Grey Goose® FAQ

You have questions about GREY GOOSE? We have answers! Let’s learn together.

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  • Whether vodka goes bad or expires will depend on a variety of factors, including proper storage. Most alcohol will remain drinkable indefinitely if it is unopened. It’s also unlikely that opened alcohol will “go bad” or be unsafe to drink as its high alcohol content protects it from germs. That said, its taste can definitely be altered. Light, temperature and air can change the way vodka tastes. Keep vodka in a cool, dark place to help preserve its flavour for as long as possible. To go a step further, we recommend storing GREY GOOSE® in the fridge to keep it beautifully refrigerated, ready to mix and perfectly preserved. Flavoured vodkas have a shorter shelf life due to the added flavours. It’s best to enjoy these within 90 days of opening. If you notice a strange smell to your vodka, you don’t want to not drink it. If in doubt, throw it out.

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  • Vodka does freeze, you just may never see it happen. Take this at-home experiment, for example. You may have put vodka in the freezer and noticed something—it doesn’t freeze, no matter how long you leave it in there. That’s because its freezing point is much lower than that of water. Because vodka contains 40% alcohol, it won’t freeze over until around around -27 degrees Celsius, much lower than your typical freezer, which is around -18 degrees Celsius.

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  • GREY GOOSE® Vodka is made from just two ingredients: soft single-origin winter wheat from Picardy, France, and spring water from Gensac-La-Pallue in France. Only GREY GOOSE® Vodka ever touches the inside of a GREY GOOSE® bottle. Learn more about the story of GREY GOOSE® from crop to cork, and how to taste vodka to truly sharpen your vodka knowledge.

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  • You may have heard a rumour that the Kirkland Signature™ brand vodka sold at Costco is actually GREY GOOSE® Vodka, just in different packaging. We can definitively put this myth to rest. This viral claim is completely false, and GREY GOOSE® Vodka does not produce nor privately label Kirkland vodka.

    While both vodkas may use water from France’s Cognac region, the origin of the wheat in the Kirkland brand is undisclosed. GREY GOOSE® Vodka is only made from two ingredients: water from our own well in Gensac-la-Pallue and the finest French wheat. Every part of the production process is done in France.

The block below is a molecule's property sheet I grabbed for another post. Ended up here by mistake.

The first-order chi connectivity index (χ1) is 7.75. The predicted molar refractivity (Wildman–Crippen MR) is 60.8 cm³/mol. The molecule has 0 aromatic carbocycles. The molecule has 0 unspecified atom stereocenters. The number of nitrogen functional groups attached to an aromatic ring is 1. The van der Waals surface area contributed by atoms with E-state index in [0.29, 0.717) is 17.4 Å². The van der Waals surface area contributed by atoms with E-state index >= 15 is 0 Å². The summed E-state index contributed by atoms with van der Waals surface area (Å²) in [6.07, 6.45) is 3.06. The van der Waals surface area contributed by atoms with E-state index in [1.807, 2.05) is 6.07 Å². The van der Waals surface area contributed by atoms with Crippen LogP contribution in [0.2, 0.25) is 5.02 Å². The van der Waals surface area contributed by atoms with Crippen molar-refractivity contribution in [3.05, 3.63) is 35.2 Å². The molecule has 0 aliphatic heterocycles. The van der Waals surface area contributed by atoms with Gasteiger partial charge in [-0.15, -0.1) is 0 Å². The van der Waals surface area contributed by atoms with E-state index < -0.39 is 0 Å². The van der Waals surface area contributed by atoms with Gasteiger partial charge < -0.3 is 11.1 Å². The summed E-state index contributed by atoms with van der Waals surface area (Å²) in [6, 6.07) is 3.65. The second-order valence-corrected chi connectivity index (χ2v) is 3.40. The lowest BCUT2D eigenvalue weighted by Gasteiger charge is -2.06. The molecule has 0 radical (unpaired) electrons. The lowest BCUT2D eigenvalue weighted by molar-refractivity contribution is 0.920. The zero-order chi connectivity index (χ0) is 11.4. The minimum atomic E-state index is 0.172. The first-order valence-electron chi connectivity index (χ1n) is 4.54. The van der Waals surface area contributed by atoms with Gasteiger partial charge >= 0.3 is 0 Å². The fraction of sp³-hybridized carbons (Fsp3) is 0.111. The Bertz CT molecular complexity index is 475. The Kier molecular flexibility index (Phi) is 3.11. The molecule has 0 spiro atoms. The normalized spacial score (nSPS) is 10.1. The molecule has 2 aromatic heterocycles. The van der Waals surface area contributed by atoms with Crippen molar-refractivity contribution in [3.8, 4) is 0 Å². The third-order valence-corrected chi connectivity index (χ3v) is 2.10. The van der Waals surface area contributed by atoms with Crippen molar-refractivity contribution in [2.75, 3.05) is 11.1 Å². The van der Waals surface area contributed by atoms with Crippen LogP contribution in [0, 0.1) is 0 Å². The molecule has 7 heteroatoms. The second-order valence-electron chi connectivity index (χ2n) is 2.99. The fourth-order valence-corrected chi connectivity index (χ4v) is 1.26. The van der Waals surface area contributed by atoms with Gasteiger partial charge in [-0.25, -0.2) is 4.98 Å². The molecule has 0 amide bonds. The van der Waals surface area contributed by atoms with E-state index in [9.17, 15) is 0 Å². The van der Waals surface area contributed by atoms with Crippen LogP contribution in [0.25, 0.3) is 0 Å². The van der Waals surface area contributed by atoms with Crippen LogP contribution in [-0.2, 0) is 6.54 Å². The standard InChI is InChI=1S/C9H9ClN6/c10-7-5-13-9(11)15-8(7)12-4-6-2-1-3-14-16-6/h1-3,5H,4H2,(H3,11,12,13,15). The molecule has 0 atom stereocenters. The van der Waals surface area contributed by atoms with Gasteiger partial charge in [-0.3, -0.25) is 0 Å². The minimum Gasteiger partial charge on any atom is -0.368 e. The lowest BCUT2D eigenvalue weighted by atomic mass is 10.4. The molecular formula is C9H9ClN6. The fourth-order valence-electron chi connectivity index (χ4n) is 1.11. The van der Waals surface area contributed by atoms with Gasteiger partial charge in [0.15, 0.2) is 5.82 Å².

Furthermore, the Kirkland brand states that their product is distilled five times. GREY GOOSE® Vodka is distilled only once to preserve the naturally tasteful qualities of our signature winter wheat.

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  • Popular belief tells us that vodka is improved the more times it is distilled; this perception is fueled by an industry that has entered a distillation arms race. In truth, when vodka is overdistilled, there is a risk of stripping out all the flavour of the base ingredients. Let's contrast that with GREY GOOSE’s unique distillation process that is designed to express the character of the ingredients. GREY GOOSE® uses just two high-quality ingredients, soft single-origin Picardy winter wheat and spring water from Gensac-La-Pallue in France. Learn more about how this vodka is made, how to taste vodka and the story of GREY GOOSE® from crop to cork.

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  • The answer to this question is a little complicated. Gin can be classified as a botanically infused vodka. Vodka is called the “conception spirit” as it can be seen as the base from which other spirits are derived. So if you add traditional gin botanicals, like juniper, you can make gin from vodka. 

    But not all botanically infused vodkas are gin. Take our GREY GOOSE® Essences, for example. Here we take vodka and infuse it with the real fruit and botanical essences in flavours of Strawberry & Lemongrass, Watermelon & Basil and White Peach & Rosemary. These flavours are a far cry from gin.

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  • The origins of the word “cocktail” are varied and highly debated. One theory posits that long ago, English sailors enjoyed mixed drinks in a Mexican tavern that contained a sort of stirrer made from a plant called cola de gallo, which means “cock’s tail” in English. They then brought that name back to England, which later made its way to America. 

    Others say the word originated in America, where in New Orleans they served a mixed drink in a French egg cup called a coquetier, which was later pronounced by English speakers as “cocktail.”

    New York also lays claim to the origin story. There’s the theory that bartenders used to pour the leftovers of liquors into a barrel, where people could pour a cheap drink from the spigot, which is also known as a cock. So they drank the mixed dregs of alcohol cobbled together by the tail end of a cock. 

    No matter the origin of the word, one thing we can all agree on is cocktails sure are delicious. Browse all of our cocktail recipes to find one you’ll love.

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